A. Locate the appropriate fan or motor on the roof that needs service and the room in which the fume hood is housed. Electricians should have hood-to-fan information. A specific fume hood and the room in which it is housed can be identified by either a fan number marked on the fume hood structure or a room number marked on the fan housing.

B. Communicate to lab personnel the need to service the fan or hood and obtain permission to shut down the hood. If lab personnel are not available, contact the building manager or Department Chair to obtain permission to shut down the hood.

Do Not Turn Off Fan Without Permission From An Authorized Person and after all hazardous materials have been removed from the fume hood.

C. Fill out a Hood Repair Notice and fix it to the hood sash. Then shut down the fan. Note: Information on the tag should include:

  • Date of shutdown
  • Building location
  • Room number
  • Estimated time period when hood will be off
  • Your name or your supervisor’s name and phone number

D. If the fan to be worked on is located near hood exhaust stacks, which do not have a 7 to 10 ft. extension, those fans must also be turned off. If this is not possible, an appropriate respirator and safety glasses supplied by your supervisor are to be used (consult DHS at 5433).

E. After service is completed, restart the fan and remove the Hood Repair Notice from the fume hoods.


Testing and Certification

The requirements for testing and initial certification of new campus hoods are described above. Existing hoods are required to have their performance tested and certified on an annual basis.

A. DHS is responsible for performing the annual testing and certification of campus fume hood performance to meet campus requirements. DHS is responsible for maintaining testing and certification records.

B. Once a hood has been certified, DHS will attach a small inspection tag. This tag will list the class, average face velocity and date of testing. Each hood will also be provided with a green sticker, which contains helpful reminders concerning the use of your hood and who to contact in an emergency.

C. If hood performance is significantly outside the limits of acceptable performance, DHS will post the hood as Out of Service for continued use and inform lab personnel. The Department in charge of the lab submits the work order for the repair of a hood. After Physical Plant has performed repairs or adjustments to the hood, DHS will retest and certify the hood.

D. If you have a fume hood that has not been inspected in the past year, or still has an Out of Service notice and has not been repaired, please contact the DHS office (5433).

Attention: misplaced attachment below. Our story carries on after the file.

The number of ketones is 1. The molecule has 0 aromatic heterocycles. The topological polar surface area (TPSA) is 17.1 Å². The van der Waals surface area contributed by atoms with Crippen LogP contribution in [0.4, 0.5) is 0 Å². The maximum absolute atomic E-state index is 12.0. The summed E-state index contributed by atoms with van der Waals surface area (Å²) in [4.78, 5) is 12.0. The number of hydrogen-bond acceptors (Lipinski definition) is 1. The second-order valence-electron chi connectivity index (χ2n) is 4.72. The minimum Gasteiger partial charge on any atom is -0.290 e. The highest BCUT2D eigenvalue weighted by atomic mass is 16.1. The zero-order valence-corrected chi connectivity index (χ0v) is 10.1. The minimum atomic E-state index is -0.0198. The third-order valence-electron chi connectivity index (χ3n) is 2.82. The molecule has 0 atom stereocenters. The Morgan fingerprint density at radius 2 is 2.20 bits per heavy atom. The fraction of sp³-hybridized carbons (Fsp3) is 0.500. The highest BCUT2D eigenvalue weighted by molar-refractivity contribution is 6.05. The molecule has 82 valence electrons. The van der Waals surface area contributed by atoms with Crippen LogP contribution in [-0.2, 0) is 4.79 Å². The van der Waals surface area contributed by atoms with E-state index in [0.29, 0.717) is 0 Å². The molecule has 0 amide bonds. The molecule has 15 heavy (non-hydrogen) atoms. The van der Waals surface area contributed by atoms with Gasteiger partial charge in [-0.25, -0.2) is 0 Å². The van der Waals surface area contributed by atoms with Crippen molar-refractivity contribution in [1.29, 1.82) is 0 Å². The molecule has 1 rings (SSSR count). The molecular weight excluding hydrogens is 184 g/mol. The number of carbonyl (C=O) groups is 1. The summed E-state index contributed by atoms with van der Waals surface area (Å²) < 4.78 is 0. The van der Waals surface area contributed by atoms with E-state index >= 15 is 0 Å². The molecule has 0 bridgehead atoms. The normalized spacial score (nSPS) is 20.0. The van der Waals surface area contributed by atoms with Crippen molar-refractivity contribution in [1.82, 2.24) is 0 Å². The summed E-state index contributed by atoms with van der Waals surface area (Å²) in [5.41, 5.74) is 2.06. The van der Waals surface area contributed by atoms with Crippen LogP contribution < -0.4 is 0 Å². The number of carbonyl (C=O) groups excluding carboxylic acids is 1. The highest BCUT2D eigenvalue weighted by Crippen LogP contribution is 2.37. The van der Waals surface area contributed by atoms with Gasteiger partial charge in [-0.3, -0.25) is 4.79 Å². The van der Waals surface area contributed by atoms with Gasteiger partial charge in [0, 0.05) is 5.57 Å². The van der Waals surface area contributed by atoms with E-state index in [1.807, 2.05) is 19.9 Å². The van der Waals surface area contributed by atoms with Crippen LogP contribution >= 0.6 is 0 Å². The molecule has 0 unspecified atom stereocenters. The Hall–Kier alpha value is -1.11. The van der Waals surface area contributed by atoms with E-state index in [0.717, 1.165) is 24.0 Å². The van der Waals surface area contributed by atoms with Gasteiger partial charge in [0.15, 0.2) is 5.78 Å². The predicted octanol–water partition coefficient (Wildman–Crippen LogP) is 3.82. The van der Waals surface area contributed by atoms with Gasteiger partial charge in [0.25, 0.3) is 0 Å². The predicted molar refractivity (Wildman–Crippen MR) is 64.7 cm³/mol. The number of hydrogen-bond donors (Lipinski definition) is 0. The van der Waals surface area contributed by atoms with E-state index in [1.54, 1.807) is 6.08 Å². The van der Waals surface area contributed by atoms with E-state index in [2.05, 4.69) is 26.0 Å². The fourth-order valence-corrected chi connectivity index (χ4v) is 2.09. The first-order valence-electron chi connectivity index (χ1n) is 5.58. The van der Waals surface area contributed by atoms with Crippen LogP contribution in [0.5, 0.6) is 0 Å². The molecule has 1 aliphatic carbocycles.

References

Air Movement and Control Association, Inc. (AMCA)

American Industrial Hygiene Association, American National Standard for Laboratory Ventilation, 1992

American Conference of Governmental Industrial Hygienists (ACGIH), Industrial Ventilation Manual, 1989 edition.

American National Standard Institute, Laboratory Ventilation, ANSI Z9.5-1992.

American Society of Heating, Refrigerating, and Air Conditioning Engineers (ASHRAE), Fundamental Handbook.

American Society of Heating, Refrigerating, and Air Conditioning Engineers (ASHRAE), ASHRAE 110, Methods of Testing Performance of Laboratory Fume Hoods.

National Fire Protection Association (NFPA), Blower and Exhaust Systems, NFPA No. 91-1973.

National Fire Protection Association (NFPA), Fire Protection for Laboratories Using Chemicals, NFPA 45.

Sheet Metal and Air Conditioning Contractors National Association, Inc. (SMACNA)


Hood Information Sticker

The following reminder label should be affixed to your fume hood. It highlights the most frequently asked questions. If your sticker is missing or damaged, contact Health and Safety (5433) for a replacement.

USE YOUR HOOD WISELY! Help Prevent Air Pollution – Minimize use of volatile chemicals. Keep containers properly labeled and closed. Do not evaporate hazardous waste or other volatile chemicals. Obey Fume Hood Repair signs.

For your safety : Use this hood to reduce your exposure to airborne hazardous chemicals. Avoid storing chemicals here. Do not place items in the hood that will obstruct air flow.

To report a spill that you can not clean up yourself, call Health and Safety 915-5433.

For hazardous waste disposal, call Health and Safety 915-5433.

For fume hood maintenance, have your department put in a notification to the electric shop.